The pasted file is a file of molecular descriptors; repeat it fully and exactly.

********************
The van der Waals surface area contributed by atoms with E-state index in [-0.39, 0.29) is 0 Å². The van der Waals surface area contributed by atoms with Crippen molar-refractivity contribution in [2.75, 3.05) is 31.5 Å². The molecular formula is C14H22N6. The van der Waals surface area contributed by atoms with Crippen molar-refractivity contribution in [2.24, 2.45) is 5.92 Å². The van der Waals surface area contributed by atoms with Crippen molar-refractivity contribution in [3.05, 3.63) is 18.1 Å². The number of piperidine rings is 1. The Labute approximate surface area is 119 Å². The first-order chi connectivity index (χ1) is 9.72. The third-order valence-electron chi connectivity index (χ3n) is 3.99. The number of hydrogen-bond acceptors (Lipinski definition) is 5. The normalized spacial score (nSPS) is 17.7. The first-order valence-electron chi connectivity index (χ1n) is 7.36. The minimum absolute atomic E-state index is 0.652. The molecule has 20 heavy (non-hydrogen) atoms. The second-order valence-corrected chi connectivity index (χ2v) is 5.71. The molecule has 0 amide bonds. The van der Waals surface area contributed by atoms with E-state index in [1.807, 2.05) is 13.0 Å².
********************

The van der Waals surface area contributed by atoms with E-state index in [-0.39, 0.29) is 0 Å². The van der Waals surface area contributed by atoms with Crippen molar-refractivity contribution in [2.75, 3.05) is 31.5 Å². The molecular formula is C14H22N6. The van der Waals surface area contributed by atoms with Crippen molar-refractivity contribution in [2.24, 2.45) is 5.92 Å². The van der Waals surface area contributed by atoms with Crippen molar-refractivity contribution in [3.05, 3.63) is 18.1 Å². The number of piperidine rings is 1. The Labute approximate surface area is 119 Å². The first-order chi connectivity index (χ1) is 9.72. The third-order valence-electron chi connectivity index (χ3n) is 3.99. The number of hydrogen-bond acceptors (Lipinski definition) is 5. The normalized spacial score (nSPS) is 17.7. The first-order valence-electron chi connectivity index (χ1n) is 7.36. The minimum absolute atomic E-state index is 0.652. The molecule has 20 heavy (non-hydrogen) atoms. The second-order valence-corrected chi connectivity index (χ2v) is 5.71. The molecule has 0 amide bonds. The van der Waals surface area contributed by atoms with E-state index in [1.807, 2.05) is 13.0 Å².